Are bright, well-rounded kids boring?

We're training a new counselor in our Irvine, CA office.  Today we discussed highly selective college admissions–what it really takes to get into the most selective colleges. 

The problem with college admissions today is that all the highest achievers–from around the world–apply to the same 40 colleges.  So schools like Stanford, Harvard, Princeton, Duke, Georgetown, Yale, Northwestern and the rest of the 40 most famous colleges have far, far more qualified applicants than they can ever possibly admit.  Some of them only admit 1 out of every 10 kids.  So most of the applicants, by comparison, don't stand out.  They feel inadequate because they haven't published a book or written a concerto or invented a way to travel back in time.        

Rachael Toor wrote Admissions Confidential about her time working as an undergraduate admissions officer at Duke.  Here's an excerpt from page 2:

"Most of the students I meet on my travels are BWRKs.  That's admissionese for 'bright well-rounded kids.'  You know, the ones who do everything right.  They take honors classes, study hard enough to be in the top 10% of their class, get solid 1350's on their SAT's (blogger's note:  That's like 2030 on the new scale), play sports, participate in student government, do community service (sometimes even when it's not required).  They're earnest, they're hardworking, they're determined.  They do everything right, and most of them don't have a chance of getting in.  We deny them.  In droves.  Another BWRK. Zip.  How boring."

That's a bleak outlook.  Unfortunately, the fact that these schools are so ridiculously hard to get into only feeds peoples' belief that famous schools offer better educations.  

It doesn't have to be that way.

If you're a BWRK, you are almost certainly not boring.  You're smart, you work hard, you commit yourself to activities, and you probably don't spend nearly enough time goofing off and just having fun.  In fact, you'd probably be even more interesting if you followed your real interests instead of just trying to please famous colleges.  But still, hundreds and hundreds of colleges are going to trip over themselves to accept you.  You just have to pick the right schools.

High school students (and their parents) have a choice.  You don't have to buy into the college admissions insanity.  You can reject the idea of desperately trying to stand out to Yale, and you can embrace the idea of working hard, being yourself, and finding the droves of colleges who absolutely love BWRKs. 

The benefits of two-year community colleges

I'm doing a seminar for foster youth today to discuss the potential advantages of attending a two-year community college and then transferring to a four-year school.  Here are a few reasons that path can be a good option for the right student:

1.  Cost

Community colleges are significantly cheaper than four-year colleges.  For example, in California, a full-time student pays about $625 for a year at a community college.  A student at one of the University of California campuses, however, pays about $9,000 per year not including room and board.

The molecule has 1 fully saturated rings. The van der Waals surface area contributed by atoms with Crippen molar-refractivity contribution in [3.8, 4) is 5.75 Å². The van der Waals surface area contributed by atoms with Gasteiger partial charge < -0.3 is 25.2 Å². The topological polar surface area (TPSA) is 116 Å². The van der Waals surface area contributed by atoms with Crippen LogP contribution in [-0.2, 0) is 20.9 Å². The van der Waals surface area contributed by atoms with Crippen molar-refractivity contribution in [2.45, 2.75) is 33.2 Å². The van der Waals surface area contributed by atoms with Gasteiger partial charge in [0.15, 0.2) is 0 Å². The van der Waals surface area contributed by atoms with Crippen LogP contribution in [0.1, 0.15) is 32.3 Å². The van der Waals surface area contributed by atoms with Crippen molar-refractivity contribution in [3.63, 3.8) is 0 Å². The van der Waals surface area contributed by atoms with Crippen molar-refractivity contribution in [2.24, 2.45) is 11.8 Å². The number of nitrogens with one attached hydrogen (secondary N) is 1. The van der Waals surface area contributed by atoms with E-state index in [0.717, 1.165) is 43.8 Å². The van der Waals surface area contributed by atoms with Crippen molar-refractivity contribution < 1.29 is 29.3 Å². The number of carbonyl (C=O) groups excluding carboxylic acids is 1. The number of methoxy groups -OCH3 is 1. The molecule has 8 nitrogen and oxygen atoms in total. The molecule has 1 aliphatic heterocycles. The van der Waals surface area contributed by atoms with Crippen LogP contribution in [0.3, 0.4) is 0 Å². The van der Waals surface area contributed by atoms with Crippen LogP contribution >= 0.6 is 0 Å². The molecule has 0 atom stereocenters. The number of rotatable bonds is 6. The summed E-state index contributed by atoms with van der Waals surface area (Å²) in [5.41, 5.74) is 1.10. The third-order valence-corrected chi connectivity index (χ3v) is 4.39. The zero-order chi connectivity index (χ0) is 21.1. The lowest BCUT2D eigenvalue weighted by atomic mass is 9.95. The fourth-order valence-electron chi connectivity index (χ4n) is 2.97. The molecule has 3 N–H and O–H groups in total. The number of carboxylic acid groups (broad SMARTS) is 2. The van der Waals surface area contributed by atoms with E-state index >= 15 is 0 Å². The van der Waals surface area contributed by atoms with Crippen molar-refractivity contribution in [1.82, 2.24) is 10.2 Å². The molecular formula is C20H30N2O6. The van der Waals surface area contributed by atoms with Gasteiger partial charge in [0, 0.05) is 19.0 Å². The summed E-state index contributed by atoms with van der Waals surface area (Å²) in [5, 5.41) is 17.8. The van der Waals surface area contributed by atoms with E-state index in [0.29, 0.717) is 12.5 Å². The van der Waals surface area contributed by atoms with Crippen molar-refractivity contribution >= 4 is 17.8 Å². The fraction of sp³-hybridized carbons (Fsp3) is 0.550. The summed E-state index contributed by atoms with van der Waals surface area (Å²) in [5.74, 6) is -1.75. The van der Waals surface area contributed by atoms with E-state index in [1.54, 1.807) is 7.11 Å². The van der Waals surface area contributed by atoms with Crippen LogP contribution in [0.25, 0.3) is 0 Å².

2.    A fresh start

When you apply to a four-year college as a community college transfer student, your high school records are usually not taken into consideration.  So if you're not happy with your performance in high school, or if you just don't have the grades to attend the colleges you're interested in, community college lets you start over and show four-year schools what you're really capable of doing.

3.  Transfer agreements

Most community colleges make transfer agreements with a variety of four-year colleges (especially with public schools in the same state).  Most of those agreements stipulate that students who take the required classes and maintain the minimum required GPA will be given the highest admissions priority when they apply.  It takes the guesswork out of college admissions.  Take the classes and get the grades the agreement outlines, and your chances of admission are at the very least dramatically improved, and at the very most, guaranteed.   

I like the community college option for some students.  If you don't have the grades or the money to attend a four-year school, community colleges can help you get there in two years.  And some students just aren't ready for a four-year college yet, which I think is fine.

Remember, nobody will ever ask you where you started college.  They'll only ask you where you finished.   

So many colleges…

Excerpt from an email I received from one of our counselors yesterday:

I'm working with a kid who is looking at great colleges – Colorado College, Knox, Macalester – but can't narrow her list down to fewer than 20 schools.  She has researched all of them inside and out, and just loves something about each one.  I talked to her today about the importance of narrowing them down, both to limit the amount of work she'll have to do and because, ultimately, she'll have to choose one school anyway.  And then she said the best thing:

'"It kinda sucks that you only get to choose one, doesn't it?"

In one sentence, that kid just summed up how every student should approach college admissions. 

There are over 2,000 schools out there.  Don't fall for the scam that only the famous ones are worth attending.  Don't fall into the trap of believing that one college is your soul mate and the only place you could be happy.  Don't let the stress of college admissions ruin what should be a fun and exciting time.

Your biggest problem isn't getting in; it's choosing from all the available options.

Making college worth your time, money and memories

Interesting post from Seth Godin today that makes this argument–the notion that graduating from college is the key to future success has existed for hundreds of years, and it's about to be exposed as a scam for several reasons.

1. With some notable exceptions, the educations offered by most colleges aren't really all that different from one another.  

2. The price of colleges has risen much more than the pay increase you get from attending one has.

3. The public is about to realize that colleges can easily manipulate their rankings, so the rankings really don't mean anything.